With Independence Day falling on August 24, Ukrainian President Volodymyr Zelenskyy warns of intensified military action on the part of Russia, while Russian forces ramp up shellings on frontline cities, including Nikopol.
On Monday, Russian forces pressed on with their offensive across several Ukrainian regions, raining artillery shells down on Nikopol, a city near Zaporizhzhia and its nuclear power plant, which is Europe’s biggest, that has found itself in the spotlight and a point of concern for some politicians and experts.
A total of five times is how often Nikopol was shelled overnight, regional governor Valentyn Reznichenko wrote on Telegram on Sunday, adding that 25 artillery shells hit the city, causing a fire at industrial premises and cutting power to 3,000 residents.
A missile strike on the southern town of Voznesensk and fighting near the Zaporizhzhia power plants fueled fears of a nuclear accident.
On Sunday, US President Joe Biden, British Prime Minister Boris Johnson, German Chancellor Olaf Scholz and French President Emmanuel Macron held a phone call to highlight the importance of ensuring the safety of nuclear installations, while underlining their “steadfast commitment” to Ukraine.
Russian missiles also struck near the Black Sea port of Odesa over the weekend. Russia claimed on Sunday that its Kalibr missiles had obliterated an ammunition dump containing missiles for US-made HIMARS rockets in Ukraine’s southeastern Odesa region. To recall, these ports are critical to an UN-brokered plan to make the Black Sea sailable for Ukrainian agricultural products-carrying vessels headed for world markets.
Ukraine said a granary suffered in the shelling.
Artillery fire and rockets ejected from launcher systems hit the areas of Soledar, Zaytseve and Bilogorivka settlements in the eastern Bakhmut region, Ukraine’s General Staff said in its daily update on Monday.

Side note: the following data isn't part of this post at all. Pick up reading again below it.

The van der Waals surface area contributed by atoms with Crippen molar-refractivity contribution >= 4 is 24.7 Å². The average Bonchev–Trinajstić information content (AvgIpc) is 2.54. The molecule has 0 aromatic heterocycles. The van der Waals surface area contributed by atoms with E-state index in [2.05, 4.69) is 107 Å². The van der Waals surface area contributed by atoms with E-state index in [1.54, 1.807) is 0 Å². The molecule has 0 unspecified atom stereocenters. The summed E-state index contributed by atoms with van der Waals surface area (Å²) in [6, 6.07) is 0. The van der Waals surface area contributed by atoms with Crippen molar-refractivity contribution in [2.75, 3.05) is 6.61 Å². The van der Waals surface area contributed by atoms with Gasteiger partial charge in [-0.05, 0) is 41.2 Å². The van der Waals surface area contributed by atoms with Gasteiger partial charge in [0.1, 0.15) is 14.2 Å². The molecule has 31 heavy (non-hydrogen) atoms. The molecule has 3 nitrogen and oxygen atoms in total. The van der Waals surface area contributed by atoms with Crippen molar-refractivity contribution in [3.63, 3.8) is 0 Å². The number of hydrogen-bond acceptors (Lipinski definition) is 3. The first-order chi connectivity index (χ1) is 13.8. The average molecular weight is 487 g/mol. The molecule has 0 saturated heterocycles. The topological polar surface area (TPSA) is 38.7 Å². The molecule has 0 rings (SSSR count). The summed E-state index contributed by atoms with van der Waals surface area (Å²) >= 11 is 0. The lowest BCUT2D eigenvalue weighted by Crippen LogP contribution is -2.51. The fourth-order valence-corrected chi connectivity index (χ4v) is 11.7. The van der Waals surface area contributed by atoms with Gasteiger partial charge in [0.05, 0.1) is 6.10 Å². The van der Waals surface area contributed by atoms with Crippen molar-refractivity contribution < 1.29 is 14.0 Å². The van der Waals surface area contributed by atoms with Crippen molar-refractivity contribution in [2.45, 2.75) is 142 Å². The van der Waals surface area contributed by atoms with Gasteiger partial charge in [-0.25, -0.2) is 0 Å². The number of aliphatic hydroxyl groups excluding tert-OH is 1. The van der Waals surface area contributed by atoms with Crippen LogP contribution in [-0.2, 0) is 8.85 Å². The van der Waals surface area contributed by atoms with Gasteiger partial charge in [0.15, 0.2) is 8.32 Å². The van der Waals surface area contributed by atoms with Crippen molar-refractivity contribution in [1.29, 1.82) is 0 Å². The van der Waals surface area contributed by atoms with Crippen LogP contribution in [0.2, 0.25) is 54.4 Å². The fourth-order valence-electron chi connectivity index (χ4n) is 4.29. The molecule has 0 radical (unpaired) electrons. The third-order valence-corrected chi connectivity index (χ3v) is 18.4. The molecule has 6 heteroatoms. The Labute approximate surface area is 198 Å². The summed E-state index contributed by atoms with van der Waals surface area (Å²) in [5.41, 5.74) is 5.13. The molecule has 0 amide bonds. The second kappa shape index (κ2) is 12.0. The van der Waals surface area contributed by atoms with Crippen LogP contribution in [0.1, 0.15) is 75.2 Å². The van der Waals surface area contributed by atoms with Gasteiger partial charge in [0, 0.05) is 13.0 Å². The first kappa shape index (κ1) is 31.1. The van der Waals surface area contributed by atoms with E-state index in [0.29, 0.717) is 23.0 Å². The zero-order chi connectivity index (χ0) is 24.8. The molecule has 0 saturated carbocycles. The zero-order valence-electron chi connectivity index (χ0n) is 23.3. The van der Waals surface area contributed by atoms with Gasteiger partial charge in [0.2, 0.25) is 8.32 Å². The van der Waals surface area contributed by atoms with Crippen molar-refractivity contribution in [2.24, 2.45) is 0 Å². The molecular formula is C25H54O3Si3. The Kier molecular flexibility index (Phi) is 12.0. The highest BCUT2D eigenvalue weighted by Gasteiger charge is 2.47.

Russian forces continued to focus their efforts on establishing full control over the territories of the Luhansk and Donetsk regions. They maintained control of the captured areas of Kherson and parts of Kharkiv, Zaporizhzhia, and Mykolaiv regions, the General Staff added.
‘Something ugly’ brewing up
Calling for vigilance, President Zelenskyy warned Moscow could try “something particularly ugly” ahead of Wednesday’s celebrations of Ukraine’s Independence Day and also half a year since Russia invaded Ukraine on February 24.
The official went on to say that he had discussed “all the threats” with French President Emmanuel Macron and word had also been sent to other leaders including Turkish President Tayyip Erdogan and UN Secretary-General Antonio Guterres.
“All of Ukraine’s partners have been informed about what the terrorist state can prepare for this week,” President Zelenskyy said in his nightly video address, referring to Russia.
He went on to say that if Russia went ahead with its scheme of prosecuting Ukrainian defenders in Mariupol in a show trial, then Moscow would have violated international rules and effectively cut itself off from negotiations.
“If this despicable show trial were to go ahead… this would be the line beyond which negotiations are no longer possible,” he said. “There will be no more conversations. Our state has said everything.”
As reported by the Financial Times on Sunday, Gennady Gatilov, Moscow’s ambassador to the UN in Geneva, said Erdogan had tried to facilitate dialogue. The daily went on to stress that the ambassador dismissed speculation about talks between Zelenskyy and Russian strongman Vladimir Putin, saying there “was not any practical platform for having this meeting”.